Other Olympic sports
- 22 in total, 18 of which are gold. The next highest in history is Larisya Latynina, who won 18 in total, nine of which were gold. Phelps’ medal haul, incidentally, puts him level with Argentina and Austria on the all-time medal list for countries. He is one gold medal ahead of Jamaica, who should pass him in 2016!
- Men – Kohei Uchimura of Japan; Women – Gabby Douglas of the USA
- Nicola Spirig, the eventual winner from Switzerland, and Sweden’s Lisa Norden, who got silver
- Only one. They actually won ten medals in total, which was joint third highest on the swimming medal table. However, their gold medal count placed them only seventh in the official rankings, which are done by gold medals. That solitary gold came from the women’s 4 x 100m freestyle relay team. For context, in 2000, 2004 and 2008, Australia won 5, 7 and 6 medals, respectively. It didn’t help that a good number of swimmers who won gold medals representing other countries were prepared in or coached by Australians
- Any three from: Gabon, Grenada, Botswana, Montenegro, Bahrain, Cyprus and Guatemala
- Sir Chris Hoy and Bradley Wiggins. Hoy won two golds in London, taking his tally to seven, consisting of six golds and one silver. Wiggins won cycling’s time-trial gold medal to join Hoy on seven total medals, made up of four golds, one silver and two bronzes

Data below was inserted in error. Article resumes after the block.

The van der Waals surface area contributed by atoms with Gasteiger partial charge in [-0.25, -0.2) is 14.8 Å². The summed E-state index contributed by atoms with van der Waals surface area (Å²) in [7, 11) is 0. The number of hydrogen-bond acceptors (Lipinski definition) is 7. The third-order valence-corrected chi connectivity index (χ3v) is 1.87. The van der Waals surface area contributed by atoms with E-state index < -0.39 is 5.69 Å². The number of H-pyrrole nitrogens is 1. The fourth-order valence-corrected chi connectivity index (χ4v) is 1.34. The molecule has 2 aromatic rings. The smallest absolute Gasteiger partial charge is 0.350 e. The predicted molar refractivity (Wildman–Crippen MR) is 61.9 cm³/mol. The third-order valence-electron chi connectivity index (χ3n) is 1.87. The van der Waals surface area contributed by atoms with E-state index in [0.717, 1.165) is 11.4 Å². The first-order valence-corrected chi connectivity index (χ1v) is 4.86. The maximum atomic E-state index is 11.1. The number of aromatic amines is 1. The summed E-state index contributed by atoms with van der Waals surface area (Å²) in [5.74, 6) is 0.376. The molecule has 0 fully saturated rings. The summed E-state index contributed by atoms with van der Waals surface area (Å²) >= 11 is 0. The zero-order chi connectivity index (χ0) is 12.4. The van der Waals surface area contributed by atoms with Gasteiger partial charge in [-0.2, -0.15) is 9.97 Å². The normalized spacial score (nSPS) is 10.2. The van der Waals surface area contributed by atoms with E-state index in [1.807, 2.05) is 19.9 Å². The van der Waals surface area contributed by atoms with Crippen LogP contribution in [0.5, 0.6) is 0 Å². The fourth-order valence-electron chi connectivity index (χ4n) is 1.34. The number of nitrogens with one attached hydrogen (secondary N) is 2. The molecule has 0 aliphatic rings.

- The North Korean team refused to play the South Korean flag was displayed on the jumbo screen as the team was being introduced during warm-up. The match was delayed by an hour, the mistake corrected and an official apology made by organizers
- Ruta Meilutyte won the 100m breaststroke title and Katie Ledecky won the 800m title in an Olympic record. The other famous teenager is Ye Shiwen, who won the 200m and 400m Individual Medley, but she is 16 years old.
- Chris Hoy at the Opening, Ben Ainslie at the closing
- 962 medals in total (302 were gold), compared to 1522 medals, and 503 golds, in the Paralympic Games
- David Ferrer at the French Open and US Open; Jo-Wilfried Tsonga at Wimbledon; and Thomas Berdych at the US Open. All the other semi-final places were taken by Djokovic, Federer, Nadal or Murray
- David Ferrer of Spain, who won seven titles. Djokovic and Federer were next with six. One half of the Bryan brothers, Mike, won seven doubles titles and one mixed doubles title.
- Serena Williams, who won sevens singles titles, two of which were Grand Slams, as well as the Olympic Gold, and the season ending WTA championships. Sara Errani of Italy was the most successful player on either Tour, winning a total of twelve titles, eight of which were doubles titles
- Samuel Groth of Australia, playing in the Busan Open Challenger Tournament in May, was clocked at 263 km/hour, beating the previous record held by Croatia’s Ivo Karlovic (251 km/hour). This remains the fastest in an ATP World Tour or Davis Cup level match. Groth had two other serves faster than Karlovic’s previous record, but lost the match
- Caroline Wozniacki, Victoria Azarenka and Maria Sharapova. Wozniacki started the year as #1, but lasted only a month before Azarenka assumed it after the Australian Open. She held it for just over four months before Sharapova became #1 in June. That lasted one month, before it went back to Azarenka, who has held it since, despite Serena’s late season dominance. Wozniacki ended the year ranked tenth.